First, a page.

Study sheds light on the pathogenesis of autism
The endocannabinoid system (ECS) is a complex, biological system found in the body. Knowledge of the endocannabinoid system is relatively new and lacks depth. But accumulating evidence suggests that the endocannabinoid system is implicated in multiple regulatory functions both in health and disease. For example, endocannabinoid signaling has been suggested to regulate synaptic transmission in the striatum, a brain region which is a critical component of the motor and reward systems. Defects in the striatum seem to contribute to the motor, social and communication impairments seen in patients with autism spectrum disorder (ASD). These data highlight the need to investigate the association between the endocannabinoid system and the pathogenesis of ASD.
Now, a team of researchers from Vanderbilt University, National Institutes of Health, and Indiana University in the USA has gained new insights into the role of the endocannabinoid system in the pathogenesis of ASD. Endocannabinoids, which are a group of neurotransmitters, and their receptors are found throughout the body. An endocannabinoid, called 2-arachidonoylglycerol (2-AG), is present at relatively high levels in the central nervous system. 2-AG is synthesized by the enzyme diacylglycerol lipase alpha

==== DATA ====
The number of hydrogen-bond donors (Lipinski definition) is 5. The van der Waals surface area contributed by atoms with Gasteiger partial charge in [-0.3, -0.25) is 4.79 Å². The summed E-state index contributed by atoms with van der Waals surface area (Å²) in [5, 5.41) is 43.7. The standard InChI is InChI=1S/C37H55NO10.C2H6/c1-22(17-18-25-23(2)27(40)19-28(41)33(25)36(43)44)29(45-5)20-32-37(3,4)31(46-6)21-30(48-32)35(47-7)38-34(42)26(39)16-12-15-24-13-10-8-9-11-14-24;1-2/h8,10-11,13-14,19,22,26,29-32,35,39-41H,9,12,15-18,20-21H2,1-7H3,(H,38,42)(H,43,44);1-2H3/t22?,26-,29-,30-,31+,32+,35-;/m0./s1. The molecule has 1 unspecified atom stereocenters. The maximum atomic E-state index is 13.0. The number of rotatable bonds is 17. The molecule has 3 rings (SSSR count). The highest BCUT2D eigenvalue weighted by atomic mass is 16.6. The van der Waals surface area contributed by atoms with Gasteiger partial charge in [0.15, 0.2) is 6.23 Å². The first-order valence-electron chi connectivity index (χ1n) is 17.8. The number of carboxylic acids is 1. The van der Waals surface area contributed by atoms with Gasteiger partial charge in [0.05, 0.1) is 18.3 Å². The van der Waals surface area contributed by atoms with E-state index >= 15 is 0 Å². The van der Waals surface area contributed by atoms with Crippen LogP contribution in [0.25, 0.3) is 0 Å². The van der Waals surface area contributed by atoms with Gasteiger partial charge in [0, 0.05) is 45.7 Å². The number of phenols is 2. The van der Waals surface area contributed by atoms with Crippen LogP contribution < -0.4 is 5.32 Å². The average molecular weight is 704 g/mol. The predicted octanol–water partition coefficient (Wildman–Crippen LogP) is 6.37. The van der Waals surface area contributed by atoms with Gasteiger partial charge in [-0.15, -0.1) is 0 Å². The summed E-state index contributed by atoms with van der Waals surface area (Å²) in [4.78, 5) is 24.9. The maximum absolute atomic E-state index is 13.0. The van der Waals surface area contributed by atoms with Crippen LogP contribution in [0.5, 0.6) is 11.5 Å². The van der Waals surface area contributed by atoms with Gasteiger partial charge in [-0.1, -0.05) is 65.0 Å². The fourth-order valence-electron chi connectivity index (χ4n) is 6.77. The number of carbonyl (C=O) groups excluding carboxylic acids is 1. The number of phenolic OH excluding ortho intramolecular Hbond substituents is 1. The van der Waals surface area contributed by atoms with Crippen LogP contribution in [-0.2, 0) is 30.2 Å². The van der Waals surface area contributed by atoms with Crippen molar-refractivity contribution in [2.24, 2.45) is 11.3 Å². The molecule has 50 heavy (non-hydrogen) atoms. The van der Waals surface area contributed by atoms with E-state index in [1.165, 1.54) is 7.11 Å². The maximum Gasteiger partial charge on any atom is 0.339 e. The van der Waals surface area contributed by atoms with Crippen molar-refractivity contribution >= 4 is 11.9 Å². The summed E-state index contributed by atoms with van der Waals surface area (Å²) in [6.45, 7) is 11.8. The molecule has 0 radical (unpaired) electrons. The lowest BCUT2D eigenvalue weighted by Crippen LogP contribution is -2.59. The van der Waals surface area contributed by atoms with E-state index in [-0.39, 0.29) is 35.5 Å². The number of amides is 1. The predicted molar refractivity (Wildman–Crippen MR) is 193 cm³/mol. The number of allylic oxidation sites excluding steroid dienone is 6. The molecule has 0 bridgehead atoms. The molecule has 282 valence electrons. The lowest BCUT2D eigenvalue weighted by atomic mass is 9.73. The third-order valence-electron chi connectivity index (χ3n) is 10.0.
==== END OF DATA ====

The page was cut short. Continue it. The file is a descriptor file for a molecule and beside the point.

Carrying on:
(DGLα). Working with mice, the team investigated the effect of 2-AG deficiency by deleting the gene encoding DGLα from neurons. They discovered that 2-AG deficiency may be associated with social deficits and repetitive behavior.
The full paper (Role of striatal direct pathway 2-arachidonoylglycerol signaling in sociability and repetitive behavior) can be read in the journal Biological Psychiatry. Brian Shonesy, PhD, a researcher at Vanderbilt University, is the study's first author.
ASD is the name for a group of complex neurodevelopment disorders characterized by repetitive and characteristic patterns of behavior and social problems. It's estimated that 1 in 160 children has a certain form of ASD. Both environmental and genetic factors determine the risk of having ASD. The severity of ASD varies from person to person. Some people with ASD are able to complete daily activities independently, while others fail to do so. In severe cases, patients require life-long care and support. They may repeat certain behaviors or have unusual behaviors, have problems with social communication or interaction, and experience sleep problems and digestion problem. Some of ASD people also suffer from an intellectual disability. In a word, ASD may have significant negative effects on the quality of people's life.
Currently, there is no cure for ASD. Non-medical interventions are the treatment of choice for ASD. These interventions may behavioral, educational, and psychological treatment. But medications are also used in alleviating associated emotional and behavioral symptoms. Research on ASD is still in a deep going. A better understanding of the pathogenesis of ASD would facilitate the development of pharmacologic treatments for ASD patients.